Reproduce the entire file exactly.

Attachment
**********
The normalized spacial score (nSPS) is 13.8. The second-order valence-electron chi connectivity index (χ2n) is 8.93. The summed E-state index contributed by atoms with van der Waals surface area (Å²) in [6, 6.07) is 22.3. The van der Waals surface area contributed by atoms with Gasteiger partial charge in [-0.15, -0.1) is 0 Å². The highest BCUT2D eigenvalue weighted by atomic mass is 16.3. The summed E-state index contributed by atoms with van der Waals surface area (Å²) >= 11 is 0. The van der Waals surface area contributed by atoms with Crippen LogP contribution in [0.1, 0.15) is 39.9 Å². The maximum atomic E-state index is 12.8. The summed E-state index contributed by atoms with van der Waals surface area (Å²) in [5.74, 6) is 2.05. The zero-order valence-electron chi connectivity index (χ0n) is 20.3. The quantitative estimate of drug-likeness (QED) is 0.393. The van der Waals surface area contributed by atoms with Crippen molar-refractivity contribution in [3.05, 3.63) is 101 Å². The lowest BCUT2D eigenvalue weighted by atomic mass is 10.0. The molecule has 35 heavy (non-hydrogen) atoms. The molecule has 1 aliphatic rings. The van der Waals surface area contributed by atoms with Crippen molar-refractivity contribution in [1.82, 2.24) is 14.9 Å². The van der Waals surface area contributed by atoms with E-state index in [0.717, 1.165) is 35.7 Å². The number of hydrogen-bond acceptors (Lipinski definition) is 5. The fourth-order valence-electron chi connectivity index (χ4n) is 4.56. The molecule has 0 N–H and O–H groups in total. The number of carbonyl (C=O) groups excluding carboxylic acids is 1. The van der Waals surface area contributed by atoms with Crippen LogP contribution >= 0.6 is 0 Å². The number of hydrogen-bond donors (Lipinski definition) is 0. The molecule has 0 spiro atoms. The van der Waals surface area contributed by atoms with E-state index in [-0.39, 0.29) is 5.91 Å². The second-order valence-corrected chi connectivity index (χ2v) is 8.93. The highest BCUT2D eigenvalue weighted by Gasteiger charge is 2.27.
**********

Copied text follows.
The normalized spacial score (nSPS) is 13.8. The second-order valence-electron chi connectivity index (χ2n) is 8.93. The summed E-state index contributed by atoms with van der Waals surface area (Å²) in [6, 6.07) is 22.3. The van der Waals surface area contributed by atoms with Gasteiger partial charge in [-0.15, -0.1) is 0 Å². The highest BCUT2D eigenvalue weighted by atomic mass is 16.3. The summed E-state index contributed by atoms with van der Waals surface area (Å²) >= 11 is 0. The van der Waals surface area contributed by atoms with Crippen LogP contribution in [0.1, 0.15) is 39.9 Å². The maximum atomic E-state index is 12.8. The summed E-state index contributed by atoms with van der Waals surface area (Å²) in [5.74, 6) is 2.05. The zero-order valence-electron chi connectivity index (χ0n) is 20.3. The quantitative estimate of drug-likeness (QED) is 0.393. The van der Waals surface area contributed by atoms with Crippen molar-refractivity contribution in [3.05, 3.63) is 101 Å². The lowest BCUT2D eigenvalue weighted by atomic mass is 10.0. The molecule has 35 heavy (non-hydrogen) atoms. The molecule has 1 aliphatic rings. The van der Waals surface area contributed by atoms with Crippen molar-refractivity contribution in [1.82, 2.24) is 14.9 Å². The van der Waals surface area contributed by atoms with E-state index in [0.717, 1.165) is 35.7 Å². The number of hydrogen-bond acceptors (Lipinski definition) is 5. The fourth-order valence-electron chi connectivity index (χ4n) is 4.56. The molecule has 0 N–H and O–H groups in total. The number of carbonyl (C=O) groups excluding carboxylic acids is 1. The van der Waals surface area contributed by atoms with Crippen LogP contribution >= 0.6 is 0 Å². The number of hydrogen-bond donors (Lipinski definition) is 0. The molecule has 0 spiro atoms. The van der Waals surface area contributed by atoms with E-state index in [-0.39, 0.29) is 5.91 Å². The second-order valence-corrected chi connectivity index (χ2v) is 8.93. The highest BCUT2D eigenvalue weighted by Gasteiger charge is 2.27.